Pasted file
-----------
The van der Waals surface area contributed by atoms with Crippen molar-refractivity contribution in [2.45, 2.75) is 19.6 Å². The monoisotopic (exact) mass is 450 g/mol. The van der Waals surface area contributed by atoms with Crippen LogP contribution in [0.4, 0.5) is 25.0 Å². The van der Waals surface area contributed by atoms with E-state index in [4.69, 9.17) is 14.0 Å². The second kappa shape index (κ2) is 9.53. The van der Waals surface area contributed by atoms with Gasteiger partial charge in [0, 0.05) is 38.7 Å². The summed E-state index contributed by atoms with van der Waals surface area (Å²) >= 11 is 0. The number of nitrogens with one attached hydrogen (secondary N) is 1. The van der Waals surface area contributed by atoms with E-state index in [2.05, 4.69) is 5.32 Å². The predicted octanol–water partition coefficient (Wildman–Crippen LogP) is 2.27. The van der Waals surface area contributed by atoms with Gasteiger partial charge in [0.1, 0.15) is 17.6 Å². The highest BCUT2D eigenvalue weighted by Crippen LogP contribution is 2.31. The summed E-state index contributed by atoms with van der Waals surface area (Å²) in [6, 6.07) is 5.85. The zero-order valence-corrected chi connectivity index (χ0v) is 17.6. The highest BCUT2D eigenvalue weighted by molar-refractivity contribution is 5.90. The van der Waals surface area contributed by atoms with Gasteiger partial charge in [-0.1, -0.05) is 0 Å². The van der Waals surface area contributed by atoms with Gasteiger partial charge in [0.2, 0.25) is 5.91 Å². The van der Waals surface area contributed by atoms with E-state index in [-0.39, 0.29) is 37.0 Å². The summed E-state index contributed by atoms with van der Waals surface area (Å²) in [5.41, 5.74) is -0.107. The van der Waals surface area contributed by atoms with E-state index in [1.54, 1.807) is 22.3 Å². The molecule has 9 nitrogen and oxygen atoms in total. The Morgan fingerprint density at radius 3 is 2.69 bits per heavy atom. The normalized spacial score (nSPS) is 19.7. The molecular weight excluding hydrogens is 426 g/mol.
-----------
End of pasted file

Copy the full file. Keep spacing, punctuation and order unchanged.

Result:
The van der Waals surface area contributed by atoms with Crippen molar-refractivity contribution in [2.45, 2.75) is 19.6 Å². The monoisotopic (exact) mass is 450 g/mol. The van der Waals surface area contributed by atoms with Crippen LogP contribution in [0.4, 0.5) is 25.0 Å². The van der Waals surface area contributed by atoms with E-state index in [4.69, 9.17) is 14.0 Å². The second kappa shape index (κ2) is 9.53. The van der Waals surface area contributed by atoms with Gasteiger partial charge in [0, 0.05) is 38.7 Å². The summed E-state index contributed by atoms with van der Waals surface area (Å²) >= 11 is 0. The number of nitrogens with one attached hydrogen (secondary N) is 1. The van der Waals surface area contributed by atoms with E-state index in [2.05, 4.69) is 5.32 Å². The predicted octanol–water partition coefficient (Wildman–Crippen LogP) is 2.27. The van der Waals surface area contributed by atoms with Gasteiger partial charge in [0.1, 0.15) is 17.6 Å². The highest BCUT2D eigenvalue weighted by Crippen LogP contribution is 2.31. The summed E-state index contributed by atoms with van der Waals surface area (Å²) in [6, 6.07) is 5.85. The zero-order valence-corrected chi connectivity index (χ0v) is 17.6. The highest BCUT2D eigenvalue weighted by molar-refractivity contribution is 5.90. The van der Waals surface area contributed by atoms with Gasteiger partial charge in [-0.1, -0.05) is 0 Å². The van der Waals surface area contributed by atoms with Gasteiger partial charge in [0.2, 0.25) is 5.91 Å². The van der Waals surface area contributed by atoms with E-state index in [-0.39, 0.29) is 37.0 Å². The summed E-state index contributed by atoms with van der Waals surface area (Å²) in [5.41, 5.74) is -0.107. The van der Waals surface area contributed by atoms with E-state index in [1.54, 1.807) is 22.3 Å². The molecule has 9 nitrogen and oxygen atoms in total. The Morgan fingerprint density at radius 3 is 2.69 bits per heavy atom. The normalized spacial score (nSPS) is 19.7. The molecular weight excluding hydrogens is 426 g/mol.